Raspberryfisher's Blog

notes on fishing & travel

Fly-Fishing Post – IMHO – Post 3C

with 2 comments

Anti-Reverse Fly Reels


This is another subject in the forums that seems to generate a lot of negative comments and I will say inappropriate bias.  The usual theme is “real men do not use anti-reverse reels”. Never-the-less, I have one, evaluate it and see some benefits, as well as issues that I will lay out.

If we truly believe the macho references that real men do not use AR, then maybe they should be using CP reels with no drag or tenkara with no reel at all.
The attitude is silly, decide on need and merits.

What do you gain with Anti-Reverse Reel?

  1. If you are slow to release the spool when the fish takes off, this provides the protection from breaking-off, when the tippet is light to the fish you are fighting.
    1. Q: Is it an advantage when I am using 12# fluorocarbon on a bonefish? A: No.
    2. Q: Is it a real advantage when I am searching for Pike? A: No.
    3. Q: Is it a real advantage when I am using 20# for large Tarpon? A: Yes
  2. The drag control is on the handle side, the “free hand”. This means you can set-change drag in the fight, without much distraction, fumbling et cetera.

What do you lose?

  1. Complexity of design is higher than most, but the manufacturers who build these solutions are at the top end. So complexity is higher than most reels, but I do not believe the actual durability is any less.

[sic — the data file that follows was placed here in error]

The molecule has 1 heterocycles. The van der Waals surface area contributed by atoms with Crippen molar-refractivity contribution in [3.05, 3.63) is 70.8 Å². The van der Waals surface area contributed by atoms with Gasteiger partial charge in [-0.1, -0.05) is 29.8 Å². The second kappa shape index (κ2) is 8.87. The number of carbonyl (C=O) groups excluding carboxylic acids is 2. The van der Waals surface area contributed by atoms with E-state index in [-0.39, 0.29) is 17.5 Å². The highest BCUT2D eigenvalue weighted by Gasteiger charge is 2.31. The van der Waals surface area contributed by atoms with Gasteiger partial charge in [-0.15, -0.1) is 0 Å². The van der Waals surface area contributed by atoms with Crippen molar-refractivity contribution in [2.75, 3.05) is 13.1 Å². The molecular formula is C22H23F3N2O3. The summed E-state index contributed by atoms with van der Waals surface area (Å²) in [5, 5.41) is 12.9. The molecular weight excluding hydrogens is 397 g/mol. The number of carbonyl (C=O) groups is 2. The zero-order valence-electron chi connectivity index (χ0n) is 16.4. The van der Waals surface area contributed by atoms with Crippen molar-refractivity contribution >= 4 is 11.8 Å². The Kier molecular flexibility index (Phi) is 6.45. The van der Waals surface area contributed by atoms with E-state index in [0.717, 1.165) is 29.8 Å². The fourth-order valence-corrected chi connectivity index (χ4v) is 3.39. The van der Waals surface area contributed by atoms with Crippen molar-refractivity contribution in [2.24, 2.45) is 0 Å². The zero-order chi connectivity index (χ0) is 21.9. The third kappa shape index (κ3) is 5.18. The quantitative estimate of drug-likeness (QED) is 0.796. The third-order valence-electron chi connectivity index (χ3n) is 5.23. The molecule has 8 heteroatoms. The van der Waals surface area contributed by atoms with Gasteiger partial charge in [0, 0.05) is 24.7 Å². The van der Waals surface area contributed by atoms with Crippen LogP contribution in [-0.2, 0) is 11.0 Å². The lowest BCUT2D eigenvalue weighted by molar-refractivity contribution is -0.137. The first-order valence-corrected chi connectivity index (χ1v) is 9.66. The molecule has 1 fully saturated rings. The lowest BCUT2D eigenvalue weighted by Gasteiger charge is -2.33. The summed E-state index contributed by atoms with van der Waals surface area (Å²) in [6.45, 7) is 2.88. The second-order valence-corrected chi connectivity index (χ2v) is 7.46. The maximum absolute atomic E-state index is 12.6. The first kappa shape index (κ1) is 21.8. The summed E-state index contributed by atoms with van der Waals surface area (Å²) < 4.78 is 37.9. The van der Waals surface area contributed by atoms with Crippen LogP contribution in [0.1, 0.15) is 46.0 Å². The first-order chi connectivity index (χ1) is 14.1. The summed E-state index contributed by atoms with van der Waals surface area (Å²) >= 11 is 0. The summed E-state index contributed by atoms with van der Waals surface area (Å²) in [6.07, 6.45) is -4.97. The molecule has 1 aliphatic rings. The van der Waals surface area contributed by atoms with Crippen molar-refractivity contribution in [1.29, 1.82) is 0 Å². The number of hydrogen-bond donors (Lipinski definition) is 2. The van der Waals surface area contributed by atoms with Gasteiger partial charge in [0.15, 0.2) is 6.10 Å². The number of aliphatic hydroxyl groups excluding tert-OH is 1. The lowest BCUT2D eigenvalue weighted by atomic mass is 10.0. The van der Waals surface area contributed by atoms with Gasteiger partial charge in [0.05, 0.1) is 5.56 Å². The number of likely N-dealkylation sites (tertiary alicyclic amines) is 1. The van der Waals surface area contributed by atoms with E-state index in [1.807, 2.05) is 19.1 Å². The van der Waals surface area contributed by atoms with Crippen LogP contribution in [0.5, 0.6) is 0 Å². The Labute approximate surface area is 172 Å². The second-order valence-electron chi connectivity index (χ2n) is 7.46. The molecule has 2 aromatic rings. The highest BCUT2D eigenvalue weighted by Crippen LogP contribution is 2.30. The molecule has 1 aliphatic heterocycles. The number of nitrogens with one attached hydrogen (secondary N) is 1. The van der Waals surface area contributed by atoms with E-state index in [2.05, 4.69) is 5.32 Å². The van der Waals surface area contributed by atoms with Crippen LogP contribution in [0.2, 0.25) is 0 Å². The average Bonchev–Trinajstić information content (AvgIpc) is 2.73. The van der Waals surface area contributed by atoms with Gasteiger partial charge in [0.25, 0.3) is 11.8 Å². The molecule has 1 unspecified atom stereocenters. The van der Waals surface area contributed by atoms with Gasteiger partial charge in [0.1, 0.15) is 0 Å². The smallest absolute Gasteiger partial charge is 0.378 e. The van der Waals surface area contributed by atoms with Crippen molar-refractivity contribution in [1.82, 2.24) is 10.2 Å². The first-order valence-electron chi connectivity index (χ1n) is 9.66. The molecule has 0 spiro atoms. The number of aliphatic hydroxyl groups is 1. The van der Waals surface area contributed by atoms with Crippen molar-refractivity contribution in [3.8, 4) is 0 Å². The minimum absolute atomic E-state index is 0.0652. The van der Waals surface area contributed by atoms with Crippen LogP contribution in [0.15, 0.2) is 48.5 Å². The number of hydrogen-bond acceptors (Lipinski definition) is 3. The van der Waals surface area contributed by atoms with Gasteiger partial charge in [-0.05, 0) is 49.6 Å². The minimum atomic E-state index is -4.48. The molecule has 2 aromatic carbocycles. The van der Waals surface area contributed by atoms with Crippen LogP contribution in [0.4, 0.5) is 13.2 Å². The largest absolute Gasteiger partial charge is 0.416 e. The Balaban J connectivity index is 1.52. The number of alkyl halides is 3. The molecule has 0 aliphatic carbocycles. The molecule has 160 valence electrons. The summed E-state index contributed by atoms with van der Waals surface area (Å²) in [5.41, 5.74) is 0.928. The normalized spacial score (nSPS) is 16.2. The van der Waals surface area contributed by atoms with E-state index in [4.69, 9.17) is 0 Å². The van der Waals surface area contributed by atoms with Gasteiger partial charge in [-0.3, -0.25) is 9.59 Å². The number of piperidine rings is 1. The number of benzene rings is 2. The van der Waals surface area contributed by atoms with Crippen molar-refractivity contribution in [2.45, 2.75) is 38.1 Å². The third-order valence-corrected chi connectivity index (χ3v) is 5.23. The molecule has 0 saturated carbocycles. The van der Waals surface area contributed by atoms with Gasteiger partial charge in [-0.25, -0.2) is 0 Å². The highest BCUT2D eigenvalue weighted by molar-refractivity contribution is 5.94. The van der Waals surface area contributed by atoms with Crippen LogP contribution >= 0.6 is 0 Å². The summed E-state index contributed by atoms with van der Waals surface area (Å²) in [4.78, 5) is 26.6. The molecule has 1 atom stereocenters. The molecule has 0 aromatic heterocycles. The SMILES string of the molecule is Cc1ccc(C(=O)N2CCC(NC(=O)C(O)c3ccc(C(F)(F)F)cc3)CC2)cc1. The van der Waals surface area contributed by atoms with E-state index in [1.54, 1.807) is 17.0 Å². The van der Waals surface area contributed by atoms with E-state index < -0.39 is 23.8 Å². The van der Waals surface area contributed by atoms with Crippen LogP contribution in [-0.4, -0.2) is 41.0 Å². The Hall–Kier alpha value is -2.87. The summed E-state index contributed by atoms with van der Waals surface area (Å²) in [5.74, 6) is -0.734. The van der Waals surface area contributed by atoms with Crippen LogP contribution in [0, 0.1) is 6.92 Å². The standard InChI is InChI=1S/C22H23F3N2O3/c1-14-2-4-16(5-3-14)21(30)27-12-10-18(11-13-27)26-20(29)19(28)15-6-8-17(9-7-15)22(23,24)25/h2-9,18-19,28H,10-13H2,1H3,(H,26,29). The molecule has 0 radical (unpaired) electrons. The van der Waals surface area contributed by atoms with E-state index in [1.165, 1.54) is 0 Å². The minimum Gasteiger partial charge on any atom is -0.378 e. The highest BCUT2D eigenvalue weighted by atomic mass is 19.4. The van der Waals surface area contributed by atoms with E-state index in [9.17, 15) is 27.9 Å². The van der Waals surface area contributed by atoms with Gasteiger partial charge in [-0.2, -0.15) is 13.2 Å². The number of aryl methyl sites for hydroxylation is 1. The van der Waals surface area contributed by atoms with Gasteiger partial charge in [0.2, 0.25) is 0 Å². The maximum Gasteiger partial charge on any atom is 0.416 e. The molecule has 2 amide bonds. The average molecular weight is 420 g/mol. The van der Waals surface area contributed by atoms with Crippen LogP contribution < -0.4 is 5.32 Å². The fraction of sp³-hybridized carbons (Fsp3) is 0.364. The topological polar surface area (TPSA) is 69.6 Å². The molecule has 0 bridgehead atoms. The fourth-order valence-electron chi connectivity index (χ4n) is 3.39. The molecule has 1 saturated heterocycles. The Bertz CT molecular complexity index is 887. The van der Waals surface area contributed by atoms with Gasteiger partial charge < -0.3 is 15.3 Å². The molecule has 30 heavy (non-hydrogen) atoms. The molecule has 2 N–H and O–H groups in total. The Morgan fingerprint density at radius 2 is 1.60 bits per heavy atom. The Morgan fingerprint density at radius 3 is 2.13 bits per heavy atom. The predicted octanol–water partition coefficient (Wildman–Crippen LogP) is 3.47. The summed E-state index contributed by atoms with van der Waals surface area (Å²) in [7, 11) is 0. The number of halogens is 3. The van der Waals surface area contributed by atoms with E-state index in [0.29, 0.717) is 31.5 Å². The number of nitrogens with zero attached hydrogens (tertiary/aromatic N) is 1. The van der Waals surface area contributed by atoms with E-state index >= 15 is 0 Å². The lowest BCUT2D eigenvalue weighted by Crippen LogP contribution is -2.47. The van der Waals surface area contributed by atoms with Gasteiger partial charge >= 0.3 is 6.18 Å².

There is a very true principle, more parts, more risk to failure and with this, you could associated AR reels as less reliable. But I believe the practice applied by those making the reels, is to counter with strength, such that durability is that of a Direct-Drive reel.
    As a result, the reel is typically heavier.
    And spool change out is usually a multi-piece affair and requires tools. Not a good thing if you want to change your spools out in the ocean.
  2. As this “only Direct-Direct” fad has been pushed, the number of products has disappeared. A quick survey of what is or was out there:
    1. Abel – discontinued – cork drag, standard arbour, strong but require user maintenance. I did like this reel, but I found the Islander easier to “palm” and it had a large arbour.
    2. Islander – discounted – cork-ruflon drag, large arbour, strong,  and requires some greasing of the drag – which requires tools and disassembly. I found the finish great, easy to use and it was the reel I bought.
    3. Billy Pate – proven with time as a durable solution. I did not buy this, as the reel was difficult to palm and had a standard arbour.  Like the above required tools to change spools (and maintenance?)
    4. Danielsson Control – Dynamic Braking with a sealed drag with a large spool. As I have not handled it, so I offer no more comments.
    5. Henschel – Large arbour sealed focus on saltwater fishing. Another reel I have not touched, so I offer no additional comments.

So this Islander reel has landed me some nice steelhead in winter, and have no qualms about using it, but I think it is best suited for large saltwater fish  or anyplace where the tippet is fine relative to the fish.

An AR reel can provide value, it is a question is this value worth something to you.



Written by raspberryfisher

2017/05/22 at 19:08

Posted in Fly-Fishing

2 Responses

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  1. […] and if there is one occasion you may wish to adjust drag during a fight it is with Saltwater. As previously posted, if you want to address drag during a fight, consider a reel where the drag setting is on the reel […]

  2. […] Anti-reverse reels have a real advantage with the drag control on the reel hand side, but they are heavier. […]

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